Vitamin D is a steroid hormone; as such, it binds to the nucleus of a cell and modifies gene expression and protein synthesis.
The function of vitamin D in mineral metabolism is to increase the serum concentration of calcium. The body obtains vitamin D directly from diet or through primary synthesis (Fig. 9).
The endogenic synthesis of vitamin D begins in the skin when the skin is exposed to sunlight. Sunlight modifies 7-dehydrocholesterol to form the base (inactive) compound of vitamin D3 (cholecalciferol), which is then transported to the liver where it is hydroxylated. This hydroxylation occurs at what is referred to in chemistry nomenclature as position 25; thus, the molecule at this point in the process is called 25-OH cholecalciferol. 25-OH cholecalciferol is then transported to the kidneys, where it is hydroxylated again.
Hydroxylation can occur at either position 1 or position 24; the former is the active form, the latter inactive. The “decision” regarding which position will be hydroxylated depends on the availability of circulating vitamin D and PTH. Low levels of vitamin D or high levels of PTH stimulate hydroxylation at position 1, yielding the active form of the vitamin, 1,25OH2 vitamin D. Likewise, high levels of vitamin D create a feedback loop of sorts and increase the formation of inactive 24,25 (OH)2 vitamin D. Bone, the intestine, and the kidneys are the target end organs of vitamin D.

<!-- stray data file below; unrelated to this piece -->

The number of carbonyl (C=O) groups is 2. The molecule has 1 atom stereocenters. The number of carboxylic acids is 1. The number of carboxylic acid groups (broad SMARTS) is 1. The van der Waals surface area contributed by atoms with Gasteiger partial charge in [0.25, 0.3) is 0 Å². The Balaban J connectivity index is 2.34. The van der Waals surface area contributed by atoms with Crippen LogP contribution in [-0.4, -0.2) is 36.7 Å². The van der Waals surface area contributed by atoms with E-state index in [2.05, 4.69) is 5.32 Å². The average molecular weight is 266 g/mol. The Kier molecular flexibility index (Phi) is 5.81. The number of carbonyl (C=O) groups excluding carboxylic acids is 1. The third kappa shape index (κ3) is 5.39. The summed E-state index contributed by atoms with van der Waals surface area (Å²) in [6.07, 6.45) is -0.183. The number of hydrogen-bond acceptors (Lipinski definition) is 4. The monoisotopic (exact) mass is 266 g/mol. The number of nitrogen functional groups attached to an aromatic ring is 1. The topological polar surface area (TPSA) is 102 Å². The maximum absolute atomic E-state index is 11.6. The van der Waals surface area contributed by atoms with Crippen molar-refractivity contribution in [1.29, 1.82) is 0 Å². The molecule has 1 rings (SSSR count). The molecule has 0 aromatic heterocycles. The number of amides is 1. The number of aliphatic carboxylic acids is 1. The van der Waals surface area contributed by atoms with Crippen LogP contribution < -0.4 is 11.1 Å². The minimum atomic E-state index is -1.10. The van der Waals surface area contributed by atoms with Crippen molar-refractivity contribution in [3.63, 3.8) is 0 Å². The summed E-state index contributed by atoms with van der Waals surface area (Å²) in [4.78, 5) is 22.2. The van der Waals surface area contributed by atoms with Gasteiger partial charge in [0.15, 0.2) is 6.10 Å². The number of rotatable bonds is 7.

Like all steroid hormones, vitamin D arrives at these target organs via the bloodstream. Each organ has specific receptors for vitamin D.6 In the bone, vitamin D stimulates the release of calcium and phosphate. In the small intestine, vitamin D promotes the synthesis of proteins that transport dietary calcium into the circulation. In the kidney, it increases calcium resorption.